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"Tasha Jones is a rare and wonderful artist that strikes a balance in a world so often lopsided. She has the soul of a Nikki Giovanni draped in the Haute Couture fashions of a runway model. Jones is a student of life and a teacher of lessons. On stage, she tells the story of her life and, in doing so, tells the story of all women, a story of love, loss, and life. She offers a perspective, poignancy, and insight in her writing that allows men to see themselves through her work and women to see themselves in her work. She proves herself to be simultaneously what women are and what they aspire to be. Once you've experienced her for yourself, you will feel better, wiser, and are enriched for it." — Jon Goode

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LaTasha Jones

There exists an idiom that aptly captures the pattern of how “the establishment” perceives Black advancement in America. It goes, “One step forward, two steps back,” dating back to Reconstruction. Perhaps it is more fitting to recognize that Black progression in America has been met with an almost instantaneous regression. Alternatively, any advancements made through regression have been nullified by changes in policies and regulations.

Perhaps struggle is the prerequisite for progress. As Frederick Douglass famously stated, “There can be no progress without struggle.” Therefore, the expectation of achieving progress can be a challenging journey, with obstacles often appearing just as you make headway. As you move forward, you become more familiar with the terrain, and a helpful scout may offer news of a better path. The road to progress may be difficult, with setbacks along the way, akin to the idiom above.

Moreover, progress also brings the promise of better things to come. This was certainly the case for Newfields, Hamilton Southeastern Schools, the Indianapolis Public Library, and IndyGo, all struggling when visionary Black women took the helm. Despite being overqualified and underpaid, these trailblazing executives confidently led each organization as the first minority woman president and/or CEO, ushering in a new era of success and growth.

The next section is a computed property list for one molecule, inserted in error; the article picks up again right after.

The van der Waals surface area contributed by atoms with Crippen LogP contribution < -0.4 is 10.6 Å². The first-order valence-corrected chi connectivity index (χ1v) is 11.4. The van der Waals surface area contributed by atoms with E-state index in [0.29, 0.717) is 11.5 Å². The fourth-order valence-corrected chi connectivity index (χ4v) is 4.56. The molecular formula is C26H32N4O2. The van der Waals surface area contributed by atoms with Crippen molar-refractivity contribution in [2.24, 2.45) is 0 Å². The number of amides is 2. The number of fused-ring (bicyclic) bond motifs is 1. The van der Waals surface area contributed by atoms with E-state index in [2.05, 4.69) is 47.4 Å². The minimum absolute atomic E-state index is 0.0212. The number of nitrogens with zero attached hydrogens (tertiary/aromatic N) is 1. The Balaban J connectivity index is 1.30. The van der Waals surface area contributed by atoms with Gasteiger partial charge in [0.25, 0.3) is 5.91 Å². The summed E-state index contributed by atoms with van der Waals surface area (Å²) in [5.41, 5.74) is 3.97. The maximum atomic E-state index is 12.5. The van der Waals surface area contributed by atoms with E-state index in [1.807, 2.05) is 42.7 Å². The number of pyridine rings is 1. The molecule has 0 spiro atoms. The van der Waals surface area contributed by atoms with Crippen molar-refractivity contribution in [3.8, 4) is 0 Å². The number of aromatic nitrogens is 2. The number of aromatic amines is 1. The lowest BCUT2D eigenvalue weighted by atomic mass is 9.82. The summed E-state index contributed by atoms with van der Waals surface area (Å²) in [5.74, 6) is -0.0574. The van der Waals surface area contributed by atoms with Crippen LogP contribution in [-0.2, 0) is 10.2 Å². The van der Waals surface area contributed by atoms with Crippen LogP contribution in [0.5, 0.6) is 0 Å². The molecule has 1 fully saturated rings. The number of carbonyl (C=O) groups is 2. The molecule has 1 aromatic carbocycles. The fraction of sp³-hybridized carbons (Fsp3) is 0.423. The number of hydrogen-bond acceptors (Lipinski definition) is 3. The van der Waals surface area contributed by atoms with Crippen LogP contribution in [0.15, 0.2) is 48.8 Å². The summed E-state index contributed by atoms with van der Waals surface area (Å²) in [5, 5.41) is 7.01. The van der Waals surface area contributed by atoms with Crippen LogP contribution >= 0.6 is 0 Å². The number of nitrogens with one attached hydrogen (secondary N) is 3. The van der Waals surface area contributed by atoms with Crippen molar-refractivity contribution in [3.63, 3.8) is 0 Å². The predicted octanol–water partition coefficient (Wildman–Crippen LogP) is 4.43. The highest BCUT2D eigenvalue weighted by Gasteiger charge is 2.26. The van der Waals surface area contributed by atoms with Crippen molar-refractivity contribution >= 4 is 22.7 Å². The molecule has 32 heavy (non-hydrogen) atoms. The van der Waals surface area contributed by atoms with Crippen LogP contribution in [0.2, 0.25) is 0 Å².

Or so it was thought. This was definitely the sentiment of Black people, but not all people. Remember, after the end of Reconstruction, there were some Americans who wanted and fought for racial segregation, and the “Jim Crow” laws were enacted. This empowered redlining

before the bipartisan Congress passed the Civil Rights Act of 1964 and the Voting Rights Act of 1965, which inflamed economic discrimination (employment and housing) and so on (the pattern is the same). One can substitute any number of examples and be historically factual.

Second, one needs to remember Indiana also has a checkered past with the advancement of colored people. Indiana had one of the largest KKK chapters and was most effective, having active members in private and public Indiana offices. The KKK offered free membership to Protestant Preachers because they had direct access to a built-in audience for additional recruiting. Remember D. C. Stephenson’s Klan support for Ed L. Jackson, Indiana Governor (James Madison’s book The Ku Klux Klan in the Heartland).

The longest-serving Mayor of Indianapolis (1976-1991), William H. Hudnut III, once said of Indiana when he arrived in town, “My new city did not strike me as quite as open and welcoming of diversity (of race and opinion) as cities I had previously lived in (Rochester, Buffalo, and Annapolis).

All of this is to get to the point. Racism has its funny way of sneaking up on the traditional oppressor when they believe America’s caste system. It is the traditional oppressor who wants to determine who can advance and when. The traditional oppressor intends to erase the hard truths of history, restrain progress, and dictate who advances, when, and how. And those who are constantly on the putrid end of hate feel its claws long before any injustices are witnessed. Today, as in history, those traditional oppressors have always had a faithful Black to help or do their bidding.

America’s deplorable caste system (spoken or unspoken) is part of the reason why Dr. Colette Pierce Burnette (Newfields), Yvonne Stokes (Hamilton Southeastern Schools), Nichelle Hayes (Indianapolis Public Library (Interim)), and Inez Evans (IndyGo) all Black women, all capable women, all women who had and have the unmitigated gall and ability to steer any troubled predominantly white institutions (or any institution) out of peril and into security and even into prosperity if “allowed” (given the opportunity) to extend beyond domestic work.

But Black Women have been traditionally viewed as “The Help,” regardless of their expertise, qualifications, and or the success they garnered while in leadership and or the above-mentioned perspective positions. The notion that Black women are only suited for domestic work is deeply ingrained in America’s fraught racial history and persists in today’s supposedly post-racial society. This belief is widespread across the country, not limited to just Indiana. It reflects a clear indication of how Black Women may still be perceived as domestic workers, only purposed to traverse “the hierarchy” through to an easier route to success.

*This article does not demean domestic work (or domestic workers) in any way form or fashion. It highlights the attitude of the oppressor.

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